Intel (and Chatsworth) has often pushed the fan-less cooling solution (where the server fans are used to force the hot air through the POD cooling coils). This does work, but it’s only a niche solution where all the devices in the POD must be the same make and model, typically blade chassis. While it does improve the PUE, it’s at the expense of server fan power, or to put it another way, “There’s no such thing as a free lunch”.

    Other ways to remove losses

    I assume that this is just Brain Storming and has not been seriously evaluated. But I would like to make comments on a number of points:

    Batteries in servers are nothing new, back in the 80’s they were all the rage for critical systems.
    The battery most commonly used was a Lead Acid GEL cell. As the battery this mounted in the server, they are subject to high discharge currents and high temperatures. These early designs also lacked any cell monitoring. This resulted in a battery life of typically 12 months or less and the only time you knew there was a dead cell was when it was needed.

    Even with a new design, including automatic cell monitoring and load test, the battery life would be limited, nowhere near the 10 to 15 year life you would expect from a large central UPS system. If you include the DC temperature limits suggested in this presentation the battery life would be brief. Also the maintenance costs and risk to the IT would be unacceptable.

    Expanded Environmental Range

    While it is true that you can increase the operating temperature range of servers there is a cost. The fan speed will need to increase (increasing power consumption of the server) to provide sufficient cooling or you de-clock the servers to prevent overheating. If you de-clock you may run out of processing capacity when you actually need it.

    “Higher temps → Lower fan speeds to cool servers → Improved PUE”

    I assume what is being suggested here is that you run the chips hotter in the server. But if I may quote the Uptime Institute “A rule of thumb is that long-term electronics reliability is reduced by 50 percent for every increase of 18oF above 70oF”. I would like to see a number of peer reviewed studies before I would go down this path.

    If this is a serious proposal I wonder why he just doesn’t recommend that everybody buy NEBS compliant hardware. This would let the DC temperature increase to 104oC, think of the power saving! Then again the doubling of the IT budget and the reduction in MIPS may be a couple of reasons.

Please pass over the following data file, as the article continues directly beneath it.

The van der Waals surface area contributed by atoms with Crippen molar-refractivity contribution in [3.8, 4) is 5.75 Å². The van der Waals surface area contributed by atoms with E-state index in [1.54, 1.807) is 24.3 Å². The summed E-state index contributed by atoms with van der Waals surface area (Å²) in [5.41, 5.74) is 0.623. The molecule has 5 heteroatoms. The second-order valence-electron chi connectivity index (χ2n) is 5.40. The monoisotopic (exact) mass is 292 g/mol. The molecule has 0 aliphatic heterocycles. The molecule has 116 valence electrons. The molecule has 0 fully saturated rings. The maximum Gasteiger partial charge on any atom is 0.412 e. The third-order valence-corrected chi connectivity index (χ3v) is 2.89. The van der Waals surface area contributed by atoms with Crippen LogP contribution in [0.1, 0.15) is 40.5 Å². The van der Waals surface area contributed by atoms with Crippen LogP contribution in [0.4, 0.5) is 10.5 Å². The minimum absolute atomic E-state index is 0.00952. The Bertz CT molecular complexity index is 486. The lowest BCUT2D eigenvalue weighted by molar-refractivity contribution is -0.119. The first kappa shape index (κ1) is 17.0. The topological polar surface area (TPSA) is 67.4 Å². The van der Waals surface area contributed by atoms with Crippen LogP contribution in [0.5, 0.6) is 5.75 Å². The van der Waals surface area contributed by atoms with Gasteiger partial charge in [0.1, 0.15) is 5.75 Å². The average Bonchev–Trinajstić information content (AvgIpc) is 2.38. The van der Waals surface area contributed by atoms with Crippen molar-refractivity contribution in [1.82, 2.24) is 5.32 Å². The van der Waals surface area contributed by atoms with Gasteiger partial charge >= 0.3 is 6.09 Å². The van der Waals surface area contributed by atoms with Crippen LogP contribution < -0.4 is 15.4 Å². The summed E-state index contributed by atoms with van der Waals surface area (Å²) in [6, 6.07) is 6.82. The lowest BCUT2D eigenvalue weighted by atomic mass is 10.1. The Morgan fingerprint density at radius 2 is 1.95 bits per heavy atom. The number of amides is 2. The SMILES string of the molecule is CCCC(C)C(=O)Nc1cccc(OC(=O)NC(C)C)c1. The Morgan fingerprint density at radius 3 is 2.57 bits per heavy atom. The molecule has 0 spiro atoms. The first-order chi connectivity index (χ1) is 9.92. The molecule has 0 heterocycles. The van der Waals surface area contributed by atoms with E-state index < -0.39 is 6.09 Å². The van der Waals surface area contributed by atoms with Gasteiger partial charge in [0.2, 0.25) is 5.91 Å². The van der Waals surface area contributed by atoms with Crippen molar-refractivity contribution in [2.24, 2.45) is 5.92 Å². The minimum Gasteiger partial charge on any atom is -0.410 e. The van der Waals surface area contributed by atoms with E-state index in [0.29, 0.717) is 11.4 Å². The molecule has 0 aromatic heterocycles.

Power Capping

    This is an interesting idea but I would like to see some more detailed information in order to understand what the impact and benefit will be. I found the Power Spikes slide very confusing. I down loaded the reference but I couldn’t find the chart of the power spikes pictured. If these spikes are only 0.5 seconds in duration, why are we concerned? Are these spikes a function of the design of the power supply and/or the server?
    Once again sorry to bore you with comments on a presentation that you didn’t do. I find that there are so much hype and misinformation in this industry that I just have let my frustrations out to somebody.


    Anthony Drew

    PS: If I have misunderstood anything in the presentation I would be happy to be corrected.

  3. Guy, I don’t mean to be argumentative, but I’ve been inside a large number of Dell and Rackable containers and not a single one was all DC distribution. Rackable has used DC distribution within the rack but, to my knowledge, not through the entire container.

    I’ve seen two approaches used in the containers I’ve been in: 1) standard 480VAC 3p to 208VAC to each server and 2)480VAC 3p to the rack and 48VDC to each server. The later design I’ve looked at very carefully and can’t make it work economically due to the high cost of the top of rack rectifiers. Its a nice clean design but the low volume parts are pricey. I’ve not yet seen all DC distribution inside a container.

    I have come across all DC distribution as done at LBNL (partnered with Intel) and like it. I can only find low single digit gains but I still like it.

    If you can write up and send me your all-DC distribution design and show the losses at each stage. I’ll compare it to a current AC distribution and let you know what I see. I’ll be amazed if we can find the 28% you report above. Happy, but amazed. Even if there were 0 losses in electrical distribution, you wouldn’t get to 28% savings. That’s more than current designs lose.

    Send me what you have and I’ll dig deeper.

  4. Guy AlLee says:

    I’m not talking about what you hook up to the outside of the containerized data center, I’m talking about what they do inside the box. Oracle/Sun, Verari/Cirrascale, Rackable/SGI, etc. convert it to DC and take that all the way to the server. Moreover, if you have solar or fuelcell as your power source, you save an additional ~5-10% by avoiding the conversion losses from DC to AC to DC again.

    I have a server rack running at our facility in New Mexico and would be happy to demonstrate it running on either AC or DC and show you the 10-12% savings we see just from the PDU down.

  5. I like high voltage DC but I can’t find a fraction of the advantages you describe above. I’m always happy to learn but, each time I look closely, its low single digits.

    High voltage DC is definitely not the dominant power distribution system used in containerized data centers. Where did you see that point Guy?

    James Hamilton

  6. Guy AlLee says:

    So EPRI already responded to the errors in The Green Grid analysis, but, bottom line is there’s real efficiency in DC distribution over AC, and even the Green Grid admits that. That’s why DC is the dominant design in containerized data centers. It’s 28% more efficient than standard 208VAC practices (Lawrence Berkley National Labs demo, ETSI peer-review paper by Annabelle Pratt, et al)). Intel, HP (EYP/MC), and Emerson did a joint study and found that 380VDC (Called Direct 400VDC at the time) is still 7% more efficient than AC will ever be. Moreover it’s 15% less cost (fewer components), 33% less floor space, and 200% more reliable. It’s a pending ETSI standard. You can read all about it at DC – An idea whose time has come and gone?

Leave a Reply

Your email address will not be published. Required fields are marked *

This site uses Akismet to reduce spam. Learn how your comment data is processed.